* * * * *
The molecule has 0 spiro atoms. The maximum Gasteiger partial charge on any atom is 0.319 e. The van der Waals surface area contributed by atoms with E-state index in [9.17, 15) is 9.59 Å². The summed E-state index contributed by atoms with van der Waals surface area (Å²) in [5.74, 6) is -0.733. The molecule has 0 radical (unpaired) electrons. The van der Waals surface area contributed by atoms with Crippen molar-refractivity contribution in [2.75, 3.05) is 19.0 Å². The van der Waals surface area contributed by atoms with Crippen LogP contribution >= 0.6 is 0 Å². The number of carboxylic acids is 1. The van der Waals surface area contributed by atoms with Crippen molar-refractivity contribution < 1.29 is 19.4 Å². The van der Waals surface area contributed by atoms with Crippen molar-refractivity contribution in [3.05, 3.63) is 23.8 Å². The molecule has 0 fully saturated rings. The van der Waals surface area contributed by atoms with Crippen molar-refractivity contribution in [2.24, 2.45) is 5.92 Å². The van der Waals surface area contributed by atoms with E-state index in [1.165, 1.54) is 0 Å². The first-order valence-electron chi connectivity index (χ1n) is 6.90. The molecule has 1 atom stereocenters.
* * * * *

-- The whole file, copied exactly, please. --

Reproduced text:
The molecule has 0 spiro atoms. The maximum Gasteiger partial charge on any atom is 0.319 e. The van der Waals surface area contributed by atoms with E-state index in [9.17, 15) is 9.59 Å². The summed E-state index contributed by atoms with van der Waals surface area (Å²) in [5.74, 6) is -0.733. The molecule has 0 radical (unpaired) electrons. The van der Waals surface area contributed by atoms with Crippen molar-refractivity contribution in [2.75, 3.05) is 19.0 Å². The van der Waals surface area contributed by atoms with Crippen LogP contribution >= 0.6 is 0 Å². The number of carboxylic acids is 1. The van der Waals surface area contributed by atoms with Crippen molar-refractivity contribution < 1.29 is 19.4 Å². The van der Waals surface area contributed by atoms with Crippen molar-refractivity contribution in [3.05, 3.63) is 23.8 Å². The molecule has 0 fully saturated rings. The van der Waals surface area contributed by atoms with Crippen molar-refractivity contribution in [2.24, 2.45) is 5.92 Å². The van der Waals surface area contributed by atoms with E-state index in [1.165, 1.54) is 0 Å². The first-order valence-electron chi connectivity index (χ1n) is 6.90. The molecule has 1 atom stereocenters.